Photo courtesy of HomePlace at Oak Harbor Memory Care
Navy aircrewman Mackenzie Ball is writing and collecting letters to send to residents at HomePlace at Oak Harbor Memory Care like Dottie Luce, many of whom have not had visitors for months.

Photo courtesy of HomePlace at Oak Harbor Memory Care Navy aircrewman Mackenzie Ball is writing and collecting letters to send to residents at HomePlace at Oak Harbor Memory Care like Dottie Luce, many of whom have not had visitors for months.

Navy woman arranging letters to send to seniors increasingly isolated by pandemic

While visiting a fundraiser at HomePlace at Oak Harbor Memory Care, Mackenzie Ball learned that some seniors had not received visitors since February.

She said she felt compelled to do something.

Like most senior living facilities, HomePlace was closed to visitors after the COVID-19 pandemic began, though some socially distant visits are allowed.

“That kind of stuff breaks my heart,” Ball said.

Ball explained that some of her relatives have lived in senior living facilities and she’s always felt compassion and concern for older people.

Too often, she said, older people are isolated.

With Thanksgiving coming, Ball said she was trying to think of a way to reach out to the residents at a time when most people cannot physically visit them. She came up with the idea of writing letters and collecting cards for them.

Reaching out to Valentin Delbar, lifestyle director at HomePlace at Oak Harbor Memory Care, Ball asked for a list of residents and two of their interests. Ball and her girlfriend were planning to split the list and write to each of the residents themselves, but she posted the list on Facebook to see if others were interested.

The response was overwhelming.

“It was a very welcomed, but unexpected, explosion of attention,” she said.

Soon, Ball had three people who wanted to write each one on her list of 32 residents.

A mother-and-daughter team offered to create packages for everyone on the list.

Some deployed Navy members overseas also offered to send letters via email.

A Navy air crewman herself who moved to Oak Harbor a few years ago, Ball contacted Hillcrest Elementary and asked about having students make Thanksgiving holiday cards.

Delbar said one resident has already received a letter from Ball.

“She was basically talking to her like they were friends,” Delbar said. “Like, ‘You don’t know me but I’m writing to you because I like to do this, too.’”

Getting the letters is helpful for the memory care residents because reading engages their mind, similar to how reading a book stimulates their brains, according to Delbar. It’s also important that the residents to feel like someone is interested in them.

“It’s good for them just to feel love again, just to feel like somebody is interested in them today or what they like to do,” Delbar said. “It’s all about sharing things.”

Some of the letters Ball has already received include the writers’ return addresses, provided in hopes of keeping the correspondence with the HomePlace residents going.

“Which is exactly what I wanted,” she said. “I wanted them to carry on the conversation and not feel isolated.”

Ball said she planned toreach out to another senior living facility on the island and will need more writers. People interested in writing a letter can contact her at mackenzie.e.ball@gmail.com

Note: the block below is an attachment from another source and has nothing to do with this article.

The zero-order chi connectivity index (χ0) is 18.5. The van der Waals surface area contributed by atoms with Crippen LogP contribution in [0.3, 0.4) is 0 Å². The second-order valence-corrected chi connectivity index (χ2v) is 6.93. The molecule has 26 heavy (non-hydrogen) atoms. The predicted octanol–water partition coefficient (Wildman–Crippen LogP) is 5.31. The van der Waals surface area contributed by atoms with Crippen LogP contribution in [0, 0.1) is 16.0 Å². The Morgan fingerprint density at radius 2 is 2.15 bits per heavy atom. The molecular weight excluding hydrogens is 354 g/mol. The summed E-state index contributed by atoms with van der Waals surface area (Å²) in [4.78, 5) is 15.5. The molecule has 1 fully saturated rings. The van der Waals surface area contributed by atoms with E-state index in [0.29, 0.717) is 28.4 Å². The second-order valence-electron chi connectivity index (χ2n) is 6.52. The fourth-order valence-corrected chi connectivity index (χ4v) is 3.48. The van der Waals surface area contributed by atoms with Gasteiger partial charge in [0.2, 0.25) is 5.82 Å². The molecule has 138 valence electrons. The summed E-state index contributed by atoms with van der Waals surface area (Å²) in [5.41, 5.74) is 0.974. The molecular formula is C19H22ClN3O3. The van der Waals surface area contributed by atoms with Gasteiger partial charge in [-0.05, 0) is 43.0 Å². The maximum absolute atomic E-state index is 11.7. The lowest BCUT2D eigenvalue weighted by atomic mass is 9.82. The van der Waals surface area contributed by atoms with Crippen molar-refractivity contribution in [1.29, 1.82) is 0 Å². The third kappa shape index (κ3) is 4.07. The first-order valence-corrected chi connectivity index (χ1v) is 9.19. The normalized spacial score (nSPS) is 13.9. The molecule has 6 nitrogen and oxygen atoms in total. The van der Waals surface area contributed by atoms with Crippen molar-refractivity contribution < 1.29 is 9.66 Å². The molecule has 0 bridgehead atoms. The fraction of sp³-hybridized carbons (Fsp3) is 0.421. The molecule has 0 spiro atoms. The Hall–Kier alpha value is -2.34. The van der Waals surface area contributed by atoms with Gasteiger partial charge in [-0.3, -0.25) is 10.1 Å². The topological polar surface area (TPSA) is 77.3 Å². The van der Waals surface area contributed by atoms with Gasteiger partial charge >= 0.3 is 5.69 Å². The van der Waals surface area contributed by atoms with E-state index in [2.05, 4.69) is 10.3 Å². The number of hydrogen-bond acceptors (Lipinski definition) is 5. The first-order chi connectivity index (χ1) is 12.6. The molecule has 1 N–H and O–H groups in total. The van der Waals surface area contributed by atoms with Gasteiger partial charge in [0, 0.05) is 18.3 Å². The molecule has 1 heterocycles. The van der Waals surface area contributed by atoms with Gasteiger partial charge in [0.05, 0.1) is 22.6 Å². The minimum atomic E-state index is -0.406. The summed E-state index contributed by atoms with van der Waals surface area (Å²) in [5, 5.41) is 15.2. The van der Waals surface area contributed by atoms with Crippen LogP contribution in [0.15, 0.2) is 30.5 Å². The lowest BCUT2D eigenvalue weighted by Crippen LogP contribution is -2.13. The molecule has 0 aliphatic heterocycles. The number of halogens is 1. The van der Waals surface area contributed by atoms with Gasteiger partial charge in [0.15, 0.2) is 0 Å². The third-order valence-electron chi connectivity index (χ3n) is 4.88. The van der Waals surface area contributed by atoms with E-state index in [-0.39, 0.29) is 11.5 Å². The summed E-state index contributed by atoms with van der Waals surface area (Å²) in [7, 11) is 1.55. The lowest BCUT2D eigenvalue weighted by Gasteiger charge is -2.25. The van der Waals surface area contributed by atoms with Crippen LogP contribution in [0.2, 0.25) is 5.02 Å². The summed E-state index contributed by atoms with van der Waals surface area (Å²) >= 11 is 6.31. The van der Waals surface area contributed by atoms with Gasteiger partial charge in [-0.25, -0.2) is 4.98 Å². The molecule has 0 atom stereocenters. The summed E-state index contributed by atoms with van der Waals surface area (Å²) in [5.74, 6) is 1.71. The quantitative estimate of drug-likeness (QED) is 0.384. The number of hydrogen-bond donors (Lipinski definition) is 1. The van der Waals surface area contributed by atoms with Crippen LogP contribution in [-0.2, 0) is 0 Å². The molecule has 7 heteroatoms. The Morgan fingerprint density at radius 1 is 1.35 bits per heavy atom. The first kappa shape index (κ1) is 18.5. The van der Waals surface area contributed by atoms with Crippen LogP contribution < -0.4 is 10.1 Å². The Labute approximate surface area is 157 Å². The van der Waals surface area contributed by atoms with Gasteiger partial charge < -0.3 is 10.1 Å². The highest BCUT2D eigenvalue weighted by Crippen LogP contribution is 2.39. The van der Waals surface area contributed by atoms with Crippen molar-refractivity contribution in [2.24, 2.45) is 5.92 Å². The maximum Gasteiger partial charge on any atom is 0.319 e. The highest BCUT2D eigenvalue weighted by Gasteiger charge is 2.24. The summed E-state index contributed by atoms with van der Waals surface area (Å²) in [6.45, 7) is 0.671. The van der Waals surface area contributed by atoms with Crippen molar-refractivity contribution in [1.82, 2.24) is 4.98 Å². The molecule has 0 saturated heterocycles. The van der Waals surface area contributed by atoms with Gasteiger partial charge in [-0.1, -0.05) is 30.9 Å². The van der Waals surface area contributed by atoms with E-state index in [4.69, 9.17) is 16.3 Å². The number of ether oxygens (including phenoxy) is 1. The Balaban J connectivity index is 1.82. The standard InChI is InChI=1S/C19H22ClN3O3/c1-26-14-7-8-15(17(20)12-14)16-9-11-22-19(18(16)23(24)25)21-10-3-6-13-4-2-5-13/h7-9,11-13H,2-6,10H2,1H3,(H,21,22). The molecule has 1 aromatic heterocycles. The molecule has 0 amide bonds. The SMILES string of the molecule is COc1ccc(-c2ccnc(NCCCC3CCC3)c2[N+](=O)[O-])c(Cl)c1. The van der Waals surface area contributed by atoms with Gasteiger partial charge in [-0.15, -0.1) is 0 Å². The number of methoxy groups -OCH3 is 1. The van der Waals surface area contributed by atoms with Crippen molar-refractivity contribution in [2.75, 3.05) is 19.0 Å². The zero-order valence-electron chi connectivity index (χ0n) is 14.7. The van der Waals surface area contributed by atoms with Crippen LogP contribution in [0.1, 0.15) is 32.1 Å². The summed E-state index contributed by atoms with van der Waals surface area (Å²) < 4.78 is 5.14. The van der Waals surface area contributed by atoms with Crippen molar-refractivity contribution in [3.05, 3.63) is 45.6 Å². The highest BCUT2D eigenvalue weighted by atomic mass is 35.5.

More in Life

The Nutcracker - Photo provided
Theatre brings Nutcracker to drive-in, living rooms

A popular wintertime performance will be offered virtually this year.

Rockin’ a Hard Place: Making the most of the short end of the drumstick

So here we are, having given thanks for all our blessings on… Continue reading

Photo by Kira Erickson/South Whidbey Record
Christopher Powell pours a glass of fresh hop cider. Misfit Island Cider Company, located near Langley, is hoping to open a tasting room this winter.
Inspired by drier British ciders, Whidbey deejay creates his own

After deejaying in London, one South Whidbey cider maker is branching out.

Georgia Gerber with her whale statue on display along First Street on Thursday, Aug. 13, 2020 in Langley, Wa. (Olivia Vanni / The Herald)
Whidbey’s Georgia Gerber creates iconic shapes in bronze

She turns abstract forms into some of the region’s most beloved public art, including the Pike Place Market pig.

t
Santa Claus set to make rounds on Central Whidbey

Central Whidbey Island Fire & Rescue’s longstanding Christmastime tradition is coming back… Continue reading

Sabine Wilms spent the beginning months of the pandemic taking care of two goats, Lady Yang Xiaomei and Marisol. She used Chinese medicine to help heal the goats. Photo by Kira Erickson/Whidbey News-Times.
Home for the kids: Whidbey woman takes in two goats deemed lost cause

A South Whidbey woman nursed two goats back to health with the help of Chinese medicine.

Photo by Ron Newberry
Regenerative agriculture: A new, healthier way to farm

By Ron Newberry for the South Whidbey Record Cory Fakkema gets up… Continue reading

teaser
South Whidbey farmer has small plants for future

Full Cycle Farm will be giving away 100 saplings — free of charge — starting on Black Friday.

Artist Louie Rochon demonstrates the process of how he paints at his Clinton studio on Thursday. Photo by Kira Erickson/Whidbey News-Times
South Whidbey artist is painting the blues away

All proceeds from a raffle for a local artist Louie Rochon’s painting will benefit a food bank.

Most Read